In the country of last things

Dystopian fiction, ranging from George Orwell’s classic 1984 to the modern day phenomenon of Suzanne Collins’ The Hunger Games series, typically conjures up images of oppressive regimes subverting the spirit of the common people in pursuit of some greater, yet ultimately insidious purpose. A meager resistance force struggles to overthrow this regime and restore peace, freedom, and love to these rigid, heartless worlds. Sometimes the resistance gets to wear fashionable neoprene bodysuits in wildly successful movie franchises. Sometimes things are much bleaker, and monochrome natural fibers dominate the wardrobes. Either way, there is a certain comfort that we as readers derive from watching the little guys and/or gals shake their fists at the impossibly powerful, well-­organized governments dominating their lives, regardless of whether or not they succeed.
Paul Auster’s slim 1987 novel, In the Country of Last Things, evokes these universal themes of dystopian fiction on a much more intimate scale, and in a uniquely unsettling environment. The novel unfurls as a single, monumental letter from its protagonist, Anna Blume, to an unknown, unnamed recipient back in her home country. The letter details Anna’s journey to a mysterious, barren city known simply as “the city,” in pursuit of her journalist brother who went missing there on assignment several months before. Unlike Winston Smith’s Oceania, or Katniss’s Districts, there is precious little sense of stability or authority in the city. Life in the city is utterly chaotic, eked out scrap by scrap at the margins of what we would recognize as civilized society. The streets are littered with rubble, corpses and refuse. Scavengers—the city’s most prevalent “workers”—scour the streets with shopping carts tied to their waists by improvised “umbilical cords” to keep bandits from stealing the fruits of their day’s labors. Resources are so scarce that burial of corpses is a crime; the main function of the government is the collection and recycling of bodies for fuel. Those who tire of struggling for survival simply collapse in the street. More determined individuals can join one of many death cults like the Runners, who combine relentless training with stark asceticism to prepare for a final, ecstatic day in which they run through the city until their hearts collapse.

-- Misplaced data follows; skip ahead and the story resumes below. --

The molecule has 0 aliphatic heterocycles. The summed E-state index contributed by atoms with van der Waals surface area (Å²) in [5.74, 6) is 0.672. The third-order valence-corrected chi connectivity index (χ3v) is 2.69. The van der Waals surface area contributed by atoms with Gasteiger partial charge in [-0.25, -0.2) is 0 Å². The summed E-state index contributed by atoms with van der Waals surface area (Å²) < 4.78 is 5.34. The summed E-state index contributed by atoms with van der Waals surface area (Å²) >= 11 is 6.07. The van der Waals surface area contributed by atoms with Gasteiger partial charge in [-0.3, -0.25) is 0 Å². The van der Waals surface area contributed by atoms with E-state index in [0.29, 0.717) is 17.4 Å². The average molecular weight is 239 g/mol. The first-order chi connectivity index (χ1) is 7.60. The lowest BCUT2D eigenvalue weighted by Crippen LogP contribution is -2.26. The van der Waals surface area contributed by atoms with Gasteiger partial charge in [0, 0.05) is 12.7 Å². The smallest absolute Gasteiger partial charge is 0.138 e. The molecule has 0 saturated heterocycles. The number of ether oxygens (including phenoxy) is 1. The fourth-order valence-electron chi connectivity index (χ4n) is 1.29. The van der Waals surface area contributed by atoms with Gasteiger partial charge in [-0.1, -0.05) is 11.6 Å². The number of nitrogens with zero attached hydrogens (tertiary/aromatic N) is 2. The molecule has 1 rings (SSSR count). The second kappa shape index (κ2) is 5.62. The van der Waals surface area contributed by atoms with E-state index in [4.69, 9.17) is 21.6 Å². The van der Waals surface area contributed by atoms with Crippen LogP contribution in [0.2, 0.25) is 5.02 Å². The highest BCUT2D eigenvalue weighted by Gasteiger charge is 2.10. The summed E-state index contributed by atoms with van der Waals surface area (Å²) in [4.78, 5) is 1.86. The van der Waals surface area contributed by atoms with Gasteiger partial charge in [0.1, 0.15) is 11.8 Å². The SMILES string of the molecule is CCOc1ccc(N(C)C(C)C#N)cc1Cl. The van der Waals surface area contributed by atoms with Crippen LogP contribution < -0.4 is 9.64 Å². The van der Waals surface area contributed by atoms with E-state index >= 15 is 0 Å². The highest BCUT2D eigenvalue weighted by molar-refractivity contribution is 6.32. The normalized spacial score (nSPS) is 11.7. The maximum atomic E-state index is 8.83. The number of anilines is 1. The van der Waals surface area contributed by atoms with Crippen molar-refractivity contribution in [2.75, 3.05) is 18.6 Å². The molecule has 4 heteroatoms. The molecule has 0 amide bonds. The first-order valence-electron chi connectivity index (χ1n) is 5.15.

It isn’t long before Anna’s need to survive in the city disrupts her quest to find her brother. Anna struggles to make a living until one day, she rescues a fellow scavenger named Isabel from being trampled by a gang of the Runners. Isabel is overwhelmed with gratitude for this rare act of selflessness and takes Anna to live with her and her unhinged, overbearing husband, Ferdinand, in their meager apartment. The three form a motley, if unstable life together, and Anna begins to understand the degree of mettle it takes to survive in the city. As Anna’s letter home progresses, the reader begins to understand how a perverse form of order and society develops in this chaotic world. There are still libraries and real ­estate offices, markets and hospitals, though their functions have been warped by the city’s corrupting influence, almost beyond the point of recognition.
In the Country of Last Things is an ethereal, haunting novel. Auster’s prose infuses Anna’s journey with a sense of quiet awe that transforms the grimy minutiae of life into fresh, almost mystical experiences. Despite the surfeit of suffering, In the Country of Last Things offers the reader a quiet hope for humanity. The novel delves into the human will to persist against impossible odds without shying away from the unsettling lengths that this effort would require. Auster is famous his existential probing and refusal to offer up clean answers to big, messy questions. While In the Country of Last Things certainly shares these qualities, the pairing of Auster’s masterful prose with a distinctive and rich setting creates a tale that is satisfying in itself and, unlike so much in the city, refuses to be forgotten.